The chef used the same proportions of fruit and sugar as for conventional jam. Instead of boiling them, he put the ingredients in a mixer and used the flat beater to mix them slowly for about 10 minutes. He said the sugar “cooks” the fruit and then it keeps longer, though you have to refrigerate it as soon as it’s ready. Some American formulas are called freezer jam because they are kept in the freezer.
No-cook jam is fresher tasting than cooked jam but not as thick and keeps only about a week. It is good spooned on toast, crepes or ice cream.
In her book Perfect Preserves, my friend Nora Carey described the role of sugar: “When a high concentration of cane sugar, or similar ingredient, is combined with fresh food, the natural moisture of the food is saturated by the sweetener and the development and growth of harmful microorganisms are inhibited... Sugar is essential not only for preserving the fruit but, in such cases as jams and jellies, setting the product.”
Carey noted that half to equal weights of sugar to fruit is sufficient, and that less sugar can be used for preserves that don’t need to set. She recommended processing these briefly in a boiling water bath to prevent spoilage.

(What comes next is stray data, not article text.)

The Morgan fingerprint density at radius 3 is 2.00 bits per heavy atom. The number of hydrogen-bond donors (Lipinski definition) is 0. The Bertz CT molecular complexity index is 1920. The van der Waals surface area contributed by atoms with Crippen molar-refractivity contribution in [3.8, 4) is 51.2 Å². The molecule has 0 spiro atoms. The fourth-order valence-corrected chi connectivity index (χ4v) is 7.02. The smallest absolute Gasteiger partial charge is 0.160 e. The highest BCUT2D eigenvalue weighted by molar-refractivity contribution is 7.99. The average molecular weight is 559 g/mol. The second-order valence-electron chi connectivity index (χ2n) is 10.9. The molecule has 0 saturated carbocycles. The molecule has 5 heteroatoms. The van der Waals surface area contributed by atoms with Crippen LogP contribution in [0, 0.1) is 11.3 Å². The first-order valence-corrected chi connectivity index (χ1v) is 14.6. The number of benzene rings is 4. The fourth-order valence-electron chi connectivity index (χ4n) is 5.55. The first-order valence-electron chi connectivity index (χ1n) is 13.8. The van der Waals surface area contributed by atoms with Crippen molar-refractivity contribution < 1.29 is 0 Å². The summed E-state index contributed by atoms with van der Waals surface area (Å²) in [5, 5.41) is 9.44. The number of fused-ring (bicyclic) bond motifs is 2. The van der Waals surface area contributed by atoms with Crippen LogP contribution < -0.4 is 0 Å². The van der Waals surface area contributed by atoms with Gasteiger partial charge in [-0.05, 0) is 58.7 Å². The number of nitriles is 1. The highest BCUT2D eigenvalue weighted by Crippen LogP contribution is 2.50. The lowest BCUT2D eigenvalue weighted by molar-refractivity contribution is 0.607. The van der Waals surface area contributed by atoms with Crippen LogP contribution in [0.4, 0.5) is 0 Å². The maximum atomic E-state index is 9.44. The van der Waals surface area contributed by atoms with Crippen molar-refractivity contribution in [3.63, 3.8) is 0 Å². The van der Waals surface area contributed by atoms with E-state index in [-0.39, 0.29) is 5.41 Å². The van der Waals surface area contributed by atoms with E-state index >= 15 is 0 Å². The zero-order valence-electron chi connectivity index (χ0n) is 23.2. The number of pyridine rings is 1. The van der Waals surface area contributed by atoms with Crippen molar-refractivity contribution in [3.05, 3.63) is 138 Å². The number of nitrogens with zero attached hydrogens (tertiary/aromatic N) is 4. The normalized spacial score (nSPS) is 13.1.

In some cases brown sugar, molasses, honey or maple syrup can be substituted for white cane sugar, the sweetener most often used in preserves. Some cooks use artificial sweeteners. Since they do not help the jam to thicken, such recipes often have additional pectin or gelatin.
The sugar issue came up when I asked Gerhard Latka, president of Crofter’s Organic, why his company’s preserves are labeled fruit spreads instead of jams or jellies.
He explained that the US Food and Drug Administration requires a specific minimum proportion of sugar in products labeled jam, jelly or preserves. Because his company makes its preserves with less sugar, they label them fruit spreads, for which the sugar content is not regulated.
In the past, Latka added, the high sugar level was necessary because many households did not have refrigerators, and jam was kept in the cupboard, like honey, even after being opened. When manufacturers produce lower-sugar jams to get more fruit taste and fewer calories, they often add preservatives, but these are forbidden by the organic code. Pasteurizing enables his company’s organic preserves to keep for 15 months before they are opened. Once opened, they must be refrigerated and will keep for 45 to 60 days. Latka emphasized that only clean spoons and knives should be used in jars of preserves and it is best to keep the jars in the coldest spot of the refrigerator, not in the door, where the temperature is higher.